Poverty Before the Famine, County Clare 1835
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Clare County Library

Parish Kilnaboy. Barony Inchiquin.


THE widows in this district are generally supposed to be in a very wretched state. The only employment open to them is spinning and knitting, for which, at present, there is little remuneration or demand ; so much so, that a poor widow stated that she was obliged to spend three whole days in knitting a pair of stockings, for which she would receive a stone of potatoes, worth then about 2½d. It is in consequence, therefore, of their poverty, that so many are driven to beg for their subsistence, and increase the number of female mendicants, who are traversing the country in every direction. It is quite impossible for widows, with every exertion of industry, to maintain their children ; nevertheless they were not remarkable here, as they were in other parts of the country, for being the venders of illicit spirits.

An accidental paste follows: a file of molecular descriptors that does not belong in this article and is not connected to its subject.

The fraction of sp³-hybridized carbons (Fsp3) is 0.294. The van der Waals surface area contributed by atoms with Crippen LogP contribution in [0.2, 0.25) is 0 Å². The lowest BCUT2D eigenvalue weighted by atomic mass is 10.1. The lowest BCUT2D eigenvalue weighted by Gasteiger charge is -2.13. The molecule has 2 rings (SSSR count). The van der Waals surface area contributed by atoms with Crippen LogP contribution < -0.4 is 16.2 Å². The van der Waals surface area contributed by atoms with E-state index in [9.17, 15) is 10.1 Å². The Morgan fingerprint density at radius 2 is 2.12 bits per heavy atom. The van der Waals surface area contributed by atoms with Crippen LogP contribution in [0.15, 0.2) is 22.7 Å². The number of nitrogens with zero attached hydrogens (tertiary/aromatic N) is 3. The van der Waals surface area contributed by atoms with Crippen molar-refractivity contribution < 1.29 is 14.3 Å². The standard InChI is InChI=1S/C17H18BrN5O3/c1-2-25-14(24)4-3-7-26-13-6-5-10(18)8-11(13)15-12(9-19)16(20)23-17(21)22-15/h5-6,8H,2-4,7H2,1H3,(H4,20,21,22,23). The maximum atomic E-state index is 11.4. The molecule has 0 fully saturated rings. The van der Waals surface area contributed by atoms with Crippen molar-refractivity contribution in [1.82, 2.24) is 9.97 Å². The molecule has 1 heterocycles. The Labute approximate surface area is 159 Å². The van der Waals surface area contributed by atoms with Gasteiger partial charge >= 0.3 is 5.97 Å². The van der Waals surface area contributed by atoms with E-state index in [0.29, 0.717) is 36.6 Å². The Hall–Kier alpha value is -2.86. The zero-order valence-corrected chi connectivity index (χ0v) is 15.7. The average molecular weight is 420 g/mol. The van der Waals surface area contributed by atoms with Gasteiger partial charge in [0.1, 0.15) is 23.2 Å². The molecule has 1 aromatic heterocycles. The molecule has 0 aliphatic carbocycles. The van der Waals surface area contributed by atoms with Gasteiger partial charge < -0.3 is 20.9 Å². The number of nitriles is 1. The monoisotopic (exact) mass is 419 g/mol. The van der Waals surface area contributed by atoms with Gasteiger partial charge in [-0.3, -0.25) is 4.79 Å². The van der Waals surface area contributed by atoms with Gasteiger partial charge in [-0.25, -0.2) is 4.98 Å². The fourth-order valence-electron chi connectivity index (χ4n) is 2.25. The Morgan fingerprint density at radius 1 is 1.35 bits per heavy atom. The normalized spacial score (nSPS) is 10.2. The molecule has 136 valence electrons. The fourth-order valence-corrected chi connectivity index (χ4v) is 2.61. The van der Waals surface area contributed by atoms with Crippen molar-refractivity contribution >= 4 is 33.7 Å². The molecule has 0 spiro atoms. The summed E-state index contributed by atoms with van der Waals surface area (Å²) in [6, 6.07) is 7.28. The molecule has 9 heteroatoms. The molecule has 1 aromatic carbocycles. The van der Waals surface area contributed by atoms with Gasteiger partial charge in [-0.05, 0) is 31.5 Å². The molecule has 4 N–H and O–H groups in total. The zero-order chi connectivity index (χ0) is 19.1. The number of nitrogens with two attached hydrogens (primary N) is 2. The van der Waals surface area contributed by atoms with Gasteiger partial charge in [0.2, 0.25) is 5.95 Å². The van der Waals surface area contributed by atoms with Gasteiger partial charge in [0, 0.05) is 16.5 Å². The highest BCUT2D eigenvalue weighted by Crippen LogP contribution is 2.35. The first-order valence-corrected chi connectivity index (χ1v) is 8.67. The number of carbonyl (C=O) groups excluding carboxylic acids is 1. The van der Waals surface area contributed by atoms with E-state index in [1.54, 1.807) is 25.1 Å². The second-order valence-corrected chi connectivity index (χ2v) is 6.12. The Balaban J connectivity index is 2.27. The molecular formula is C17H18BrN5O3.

There is no instance here of the owner of an estate making a provision for a widow of a man who has worked on his land ; indeed, no kind of assistance seems to be given to them by the rich ; they are supported principally by their own relatives.

It is very common for the labourer to give a day’s work to widows ; generally, they give Sunday mornings. With regard to subscribing for them, or taking charge of their children, M’Mahon said, “How the devil could we take charge of other people’s children, when we are often without a bit to put in our own children’s mouths ?” There are many, however, that would rather half starve themselves than see any little child wanting food.

Widows are relieved in common with other very distressed objects. The Rev. Mr. Allen says, “The collections made at Crofin [sic] church every Sunday amount on an average to 2s. 6d. On sacrament Sundays, is from 4s. to 5s., and sometimes 7s. or 8s. It is divided as follows : to the Sweeneys, who are fatherless, 6d. or 8d. per week ; to Hehir, a distressed weaver, 6d. per week ; to Mullens, a poor man, with 10 in family, 6d. per week ; to a woman of the name of O’Loughlin, with a large family, 6d. Any surplus, with that on hand from the sacrament Sundays, I keep until it amounts to a pound, and then, adding whatever I can myself afford, I give it in sums of half-a-crown each to the most distressed persons, but chiefly to widows.”

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